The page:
The Red Mountain Incline included a high, long, steep bridge as part of the line, and a big, electric light sign was mounted on its side, which proclaimed the name of the railroad, “RED MT. INCLINE.” The letters of this sign were roughly 12 feet high and one of these letters is on display at the Manitou Springs Heritage Center. It was the first truly big electric light advertisement in the area.

Unfortunately, the Red Mountain Incline’s grades were too steep and it proved to be too frightening for most people. The precarious bridgework was perhaps the most terrorizing part of the ride since it was high above the ground. Many refused to ride down on the cars and walked the steep trail down from the pavilion.

In late 1913, the Red Mountain Incline went into receivership. Unable to keep paying passengers and the partnership’s inability to sustain financial setbacks, the Red Mountain Incline closed from the end of 1913 until 1919, when a new company assumed ownership.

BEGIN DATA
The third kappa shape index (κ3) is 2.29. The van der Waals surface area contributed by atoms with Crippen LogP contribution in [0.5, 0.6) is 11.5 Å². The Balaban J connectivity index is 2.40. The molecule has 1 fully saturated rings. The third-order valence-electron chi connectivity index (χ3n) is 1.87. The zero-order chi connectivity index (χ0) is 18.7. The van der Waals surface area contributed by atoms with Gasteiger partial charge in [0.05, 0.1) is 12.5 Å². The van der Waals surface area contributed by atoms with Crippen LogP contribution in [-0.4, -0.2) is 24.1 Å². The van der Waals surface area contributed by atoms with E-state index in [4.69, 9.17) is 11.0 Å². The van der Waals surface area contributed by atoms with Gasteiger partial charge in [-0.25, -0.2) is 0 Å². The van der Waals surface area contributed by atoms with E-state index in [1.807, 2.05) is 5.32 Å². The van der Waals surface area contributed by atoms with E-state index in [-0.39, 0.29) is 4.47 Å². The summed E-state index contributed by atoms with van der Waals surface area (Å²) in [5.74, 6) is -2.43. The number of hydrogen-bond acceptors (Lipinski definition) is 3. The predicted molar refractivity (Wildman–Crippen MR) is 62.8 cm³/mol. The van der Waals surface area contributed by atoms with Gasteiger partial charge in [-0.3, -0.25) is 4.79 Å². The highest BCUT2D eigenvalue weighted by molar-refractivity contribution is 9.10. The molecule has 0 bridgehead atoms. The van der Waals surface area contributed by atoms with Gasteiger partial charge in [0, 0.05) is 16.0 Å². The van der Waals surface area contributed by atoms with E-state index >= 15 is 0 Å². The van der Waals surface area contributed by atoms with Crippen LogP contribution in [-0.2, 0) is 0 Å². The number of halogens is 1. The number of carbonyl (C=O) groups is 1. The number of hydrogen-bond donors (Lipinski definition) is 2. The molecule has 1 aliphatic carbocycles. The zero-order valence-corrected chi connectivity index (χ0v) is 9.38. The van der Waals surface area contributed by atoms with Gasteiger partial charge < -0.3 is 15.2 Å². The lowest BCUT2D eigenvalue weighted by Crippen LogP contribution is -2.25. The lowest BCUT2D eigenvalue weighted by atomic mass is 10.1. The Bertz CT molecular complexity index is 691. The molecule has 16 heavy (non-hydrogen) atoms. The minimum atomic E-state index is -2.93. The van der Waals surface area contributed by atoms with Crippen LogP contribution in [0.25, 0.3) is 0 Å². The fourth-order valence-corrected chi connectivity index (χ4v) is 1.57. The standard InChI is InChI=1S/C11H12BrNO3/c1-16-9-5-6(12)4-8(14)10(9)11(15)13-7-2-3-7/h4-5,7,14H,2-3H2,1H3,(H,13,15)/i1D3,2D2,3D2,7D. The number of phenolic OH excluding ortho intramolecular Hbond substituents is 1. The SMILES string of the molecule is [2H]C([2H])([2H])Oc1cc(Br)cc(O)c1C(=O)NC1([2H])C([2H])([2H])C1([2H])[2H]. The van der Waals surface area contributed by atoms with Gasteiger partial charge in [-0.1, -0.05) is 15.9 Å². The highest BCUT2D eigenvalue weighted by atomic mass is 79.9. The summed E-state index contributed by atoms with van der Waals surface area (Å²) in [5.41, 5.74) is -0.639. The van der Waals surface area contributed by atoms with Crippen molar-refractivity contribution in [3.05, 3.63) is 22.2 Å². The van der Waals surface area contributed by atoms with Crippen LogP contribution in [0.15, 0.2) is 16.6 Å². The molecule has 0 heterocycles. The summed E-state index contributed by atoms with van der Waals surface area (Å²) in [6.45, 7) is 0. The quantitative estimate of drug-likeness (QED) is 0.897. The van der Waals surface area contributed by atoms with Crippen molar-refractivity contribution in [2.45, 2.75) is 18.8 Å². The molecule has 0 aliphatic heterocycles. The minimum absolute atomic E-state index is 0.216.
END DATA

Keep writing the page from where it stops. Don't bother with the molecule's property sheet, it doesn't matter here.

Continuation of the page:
Other Investors
After several years, the Red Mountain Incline was purchased by another company and rehabilitated to make it less terrorizing. The following year, the Gazette-Telegraph dated Oct. 3, 1920, reported that “the Red Peak Scenic Incline at Manitou was sold twice yesterday. Stockholders in the corporation which operates the attraction filed a deed of trust showing the $100,000 had been borrowed to cover ‘bonded indebtedness’ to provide means for extension and improvements on the property.”

The new company endeavored to eliminate some of the more frightful parts of the ride by rendering them less terrorizing. Despite the “improvements,” customers still stayed away and the railway soon ceased to operate. It never attracted enough passengers, and the trestle became more precarious. The Red Peak Scenic Railway Company finally ceased operation in 1922.